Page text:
The new economics of overbuilds

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By Mitch Shapiro and Don Gall

As described in last month's Lightwave Special Report (see "Fiber-deep broadband 'overbuilders' challenge incumbents," June 2000, page 53), the term "overbuilder" has long been used to describe a company that builds a second network to compete with an incumbent cable operator. Historically, these overbuilds have been fairly rare and even more rarely successful. Today, however, a new generation of "broadband" overbuilders is emerging to challenge this longstanding pattern, a development with major implications for incumbent network operators, vendors, content and service providers, and customers. A key question in evaluating the competitive threat posed by these new players is how the latent capacity of their advanced networks will be used to provide a compelling reason for high-revenue customers to switch from incumbent service providers to these new kids on the block. As we shall see, the economics of today's broadband marketplace may help these upstarts win market share.

In the past, companies trying to compete with an incumbent cable-TV operator faced a simple but harsh economic reality: A community in which 50-70% of residents purchased multichannel video service for $30-$35 per month could simply not support two competing facilities-based operators on a long-term basis. To make matters worse, these newcomers, who in most cases could not offer customers anything truly unique, often focused on price competition, thus adding to the financial strains on both competitors. Aside from municipal overbuilds, which often enjoyed some level of subsidy from a local government or municipal utility, very few overbuilds have survived as financially viable long-term players.

Even deep-pocketed local-exchange carriers (LECs) have gradually backed away from a once-extensive overbuild agenda. SBC Communications has been a key player in this pullback, deciding to shut down or sell the overbuild operations of all three major LECs it has acquired. It first pulled the plug on the hybrid fiber/coax (HFC) networks being built by PacBell and SNET, both of which were intended to deliver a mix of voice, video, and data and become the next-generation network platform for these two LECs. More recently, SBC began seeking buyers for Ameritech's extensive HFC networks, which were more traditional overbuilds in that they were not designed to carry the LEC's voice service.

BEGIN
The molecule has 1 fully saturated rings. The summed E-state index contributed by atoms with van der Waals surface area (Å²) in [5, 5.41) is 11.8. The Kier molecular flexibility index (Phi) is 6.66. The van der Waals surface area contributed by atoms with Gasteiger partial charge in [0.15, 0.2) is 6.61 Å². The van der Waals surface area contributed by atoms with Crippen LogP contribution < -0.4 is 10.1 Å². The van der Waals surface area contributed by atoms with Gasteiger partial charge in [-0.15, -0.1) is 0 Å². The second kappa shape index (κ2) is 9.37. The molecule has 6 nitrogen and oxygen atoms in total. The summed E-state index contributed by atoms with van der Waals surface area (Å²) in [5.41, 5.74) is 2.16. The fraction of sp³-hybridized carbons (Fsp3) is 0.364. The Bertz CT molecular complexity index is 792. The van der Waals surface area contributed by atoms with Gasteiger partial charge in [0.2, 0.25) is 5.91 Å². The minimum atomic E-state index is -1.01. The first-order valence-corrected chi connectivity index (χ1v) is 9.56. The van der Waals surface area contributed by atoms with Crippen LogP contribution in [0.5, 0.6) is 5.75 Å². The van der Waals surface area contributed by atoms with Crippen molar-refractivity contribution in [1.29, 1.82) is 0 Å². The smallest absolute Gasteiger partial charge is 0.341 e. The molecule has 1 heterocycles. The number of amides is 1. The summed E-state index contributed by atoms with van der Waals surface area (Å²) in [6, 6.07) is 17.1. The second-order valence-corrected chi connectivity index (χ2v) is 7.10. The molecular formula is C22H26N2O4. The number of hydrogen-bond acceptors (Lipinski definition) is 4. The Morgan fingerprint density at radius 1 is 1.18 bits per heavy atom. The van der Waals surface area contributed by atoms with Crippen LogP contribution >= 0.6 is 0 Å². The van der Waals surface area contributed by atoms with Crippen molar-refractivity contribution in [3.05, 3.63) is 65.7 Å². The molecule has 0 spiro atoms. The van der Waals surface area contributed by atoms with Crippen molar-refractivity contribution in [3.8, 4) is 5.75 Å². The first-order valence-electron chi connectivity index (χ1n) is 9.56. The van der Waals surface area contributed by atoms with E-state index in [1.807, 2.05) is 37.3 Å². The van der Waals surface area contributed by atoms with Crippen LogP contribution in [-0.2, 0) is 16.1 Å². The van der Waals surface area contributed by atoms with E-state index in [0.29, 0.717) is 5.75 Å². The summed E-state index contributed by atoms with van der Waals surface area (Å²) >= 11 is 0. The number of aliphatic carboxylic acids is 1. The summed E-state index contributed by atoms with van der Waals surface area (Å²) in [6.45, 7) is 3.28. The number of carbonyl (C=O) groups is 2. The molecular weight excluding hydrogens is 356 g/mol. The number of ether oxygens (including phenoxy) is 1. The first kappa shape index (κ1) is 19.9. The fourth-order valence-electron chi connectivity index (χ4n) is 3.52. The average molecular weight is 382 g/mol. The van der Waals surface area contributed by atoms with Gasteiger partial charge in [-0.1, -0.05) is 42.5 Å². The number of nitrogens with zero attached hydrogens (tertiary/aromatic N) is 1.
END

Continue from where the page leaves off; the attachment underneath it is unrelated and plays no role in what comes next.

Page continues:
Given this history, one might assume that building a competitive broadband network today is still a very questionable investment. But such thinking ignores the changing reality of today's markets and technologies.

For one thing, the revenue potential is far more promising for today's competitive network operators. In contrast to the $30-$40-per-subscriber monthly revenue typical of traditional video-only overbuilders, these new players are offering service bundles that promise to generate $100+ monthly revenue streams per customer.Th 0007lwbroadf1

Overbuilders are among the leading proponents of fiber-deep architectures. For example, Western Integrated Networks LLC operates a three-tiered structure using equipment provided by Marconi. The last fiber node at each branching point serves only 50 homes. The carrier is also installing enough fiber to each node to provide a dedicated fiber strand for every home passed in anticipation of eventual fiber-to-the-home requirements.

The experience of RCN, a pioneer in delivering bundled services over a competitive broadband network provides an early indication of this revenue potential. Since RCN began rolling out flat-rate "ResiLink" bundled service packages in 1999, it has experienced significant boosts in service penetration and per-customer revenue. For example, six months after ResiLink was introduced in its first test market-Waltham, MA-penetration rates had reached 35% for local voice, 28% for cable TV, and 11.5% for Internet service. After expanding the service to 90,000 homes during first quarter 2000, the average ResiLink customer was subscribing to more than three of RCN's services (video, Internet access, and local and long-distance telephony), and generating average monthly revenues of $125-$130 compared to $80 per month when offered on an a-la-carte basis.

Another factor in the competitive broadband economic equation is the increased financial vulnerability of cable operators, many of which have paid as much as $4,000-$5,000 per subscriber for recent large acquisitions. Only a few years ago, similar systems might have sold for little more than half of today's price.

If we assume an average penetration of 65%, these per-subscriber acquisition prices translate into costs of $2,600-$3,250 per home passed. Depending on the status of the acquired network and its service offerings, the new owner might also incur costs of several hundred dollars more per home for an HFC upgrade, plus service-specific costs to deploy digital video, high-speed data, and voice services. These costs compare with the roughly $500-$600 per home targeted by today's overbuilders for construction of state-of-the-art broadband networks (not including customer-premises equipment such as digital set-tops and cable modems).

This simple math suggests that, in some cases, a new network operator will invest only 15%-25% of what the incumbent competitor has spent to acquire and upgrade its own network. And while the incumbent enters the competitive fray with video subscribers in hand and, in many cases, a first-mover advantage in the high-speed data market, that is no guarantee of long-term dominance in the rapidly evolving broadband marketplace.